COMMENT: In the wake of the recent scandal involving Secret Service agents assigned to protect Obama partying with prostitutes in Colombia, it is worth noting that this sort of thing is not without precedent.
Former Secret Service agent Abraham Bolden (the first African-American member of the Service) relates such activities in the run-up to President Kennedy’s assassination.
EXCERPT: . . . . Secret Service agents used this cottage whenever the president was in Hyannis Port [Massachussetts]. It had a large wooden porch across the front, a sitting area with a number of bedrooms off it, and a well-equipped kitchen. The large backyard had a patio and a brick barbecue pit, and led into thick woods. The cottage was relatively secluded, about fifty yards from the nearest house. As we hadn’t eaten since we left Washington, everybody chipped in some money, and Henderson and Foster drove off to buy food and drinks. They came back in about an hour with the groceries, along with a healthy supply of beer and bourbon.
We spent the afternoon and evening eating, drinking, chatting, and watching television. About 8:00pm, I overheard Henderson asking agents–not including me–if they wanted to go into town. He drove off with a couple of other men. In addition to the drinking, the White House detail also had a reputation for womanizing. Stories circulated throughout the service about arrogant agents in Washington who fancied themselves playboys, and sure enough, I was awakened at about 2:00 am by the sounds of women’s voices. I got up, used the bathroom, and wandered to the windows overlooking the front of the cottage. I heard the laughter of a woman and some men coming from one of the bedrooms, and a little later on saw two agents drive away with a couple of women in the station wagon. . . . (The Echo from Dealey Plaza; p. 32.)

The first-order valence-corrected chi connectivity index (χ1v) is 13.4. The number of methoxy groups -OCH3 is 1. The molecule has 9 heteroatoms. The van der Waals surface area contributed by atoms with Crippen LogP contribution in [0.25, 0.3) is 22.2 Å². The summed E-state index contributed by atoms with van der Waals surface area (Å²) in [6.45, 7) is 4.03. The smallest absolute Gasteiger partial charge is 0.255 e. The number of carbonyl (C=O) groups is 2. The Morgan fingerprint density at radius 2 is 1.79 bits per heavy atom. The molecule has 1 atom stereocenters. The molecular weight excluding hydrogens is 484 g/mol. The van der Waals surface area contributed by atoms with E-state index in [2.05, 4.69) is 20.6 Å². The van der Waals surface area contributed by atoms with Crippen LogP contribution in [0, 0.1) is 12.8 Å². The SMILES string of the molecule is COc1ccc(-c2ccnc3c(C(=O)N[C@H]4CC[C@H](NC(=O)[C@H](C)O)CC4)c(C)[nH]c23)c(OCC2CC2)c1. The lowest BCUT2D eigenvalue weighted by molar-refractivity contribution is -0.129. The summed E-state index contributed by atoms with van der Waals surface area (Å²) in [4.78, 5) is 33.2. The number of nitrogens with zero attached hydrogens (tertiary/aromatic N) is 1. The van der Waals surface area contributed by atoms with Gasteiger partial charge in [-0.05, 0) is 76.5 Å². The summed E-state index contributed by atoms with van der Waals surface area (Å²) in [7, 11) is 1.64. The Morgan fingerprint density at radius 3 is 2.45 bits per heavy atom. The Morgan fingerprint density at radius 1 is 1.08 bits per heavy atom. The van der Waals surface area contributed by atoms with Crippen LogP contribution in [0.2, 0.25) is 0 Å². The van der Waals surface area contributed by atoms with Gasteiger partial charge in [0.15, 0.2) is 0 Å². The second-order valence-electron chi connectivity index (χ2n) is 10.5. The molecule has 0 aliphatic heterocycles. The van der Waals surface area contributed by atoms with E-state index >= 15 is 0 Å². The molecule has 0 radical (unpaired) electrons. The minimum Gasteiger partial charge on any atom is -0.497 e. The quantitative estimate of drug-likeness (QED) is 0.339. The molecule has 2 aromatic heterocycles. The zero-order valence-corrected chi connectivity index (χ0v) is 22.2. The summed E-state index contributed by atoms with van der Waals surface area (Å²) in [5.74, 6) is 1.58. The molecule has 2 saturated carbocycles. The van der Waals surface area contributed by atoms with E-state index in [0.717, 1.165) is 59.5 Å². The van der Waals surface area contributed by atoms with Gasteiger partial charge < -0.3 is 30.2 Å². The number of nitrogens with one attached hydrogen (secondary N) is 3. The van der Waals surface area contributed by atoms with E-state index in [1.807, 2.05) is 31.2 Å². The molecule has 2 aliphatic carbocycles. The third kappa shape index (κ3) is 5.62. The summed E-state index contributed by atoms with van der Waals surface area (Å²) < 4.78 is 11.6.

COMMENT: Some have felt that this type of behavior may have played a role in the assassination. (In a follow-up post, we will discuss more sinister leads with regard to the Secret Service’s performance in Dallas on 11/22/1963.)
EXCERPT: . . . . Immediately after the assassination, several newspapers reported the presence of an unidentified man in the area now known as the “grassy knoll” in Dealey Plaza. According to some of the accounts, a Dallas police officer had run to the grassy knoll just after the president was shot, and encountered a neatly dressed man there. When questioned, the man reportedly presented a leather-bound commission book identifying him as an agent of the U.S. Secret Service. At the same time, rumors of the possibility of a lost commission book were circulating within the Service. The story that we heard from some agents in Washington featured several of the agents who were traveling with the president going to a strip club on November 21 and staying until the early morning hours of November 22. At least one of them was reported to have become quite inebriated and could have either lost his Secret Service identification or had it lifted off him that night.
In January 1964, ASAIC Martineau announced that the Secret Service intended to update identification books through out the agency, and that all agents needed to turn in their current identification books right away. We received newly engraved identification books about thirty days after the old ones were sent back to Washington. . . . It seemed fairly obvious to me that the Service was looking to sweep under the rug the fact that some agent had lost his identification, and the best way to do so was to issue new ID to all personnel. The Service was circling the wagons at a time when many members of Congress felt the FBI should take over the protection of the president. . . . (Ibid.; pp. 54–55.)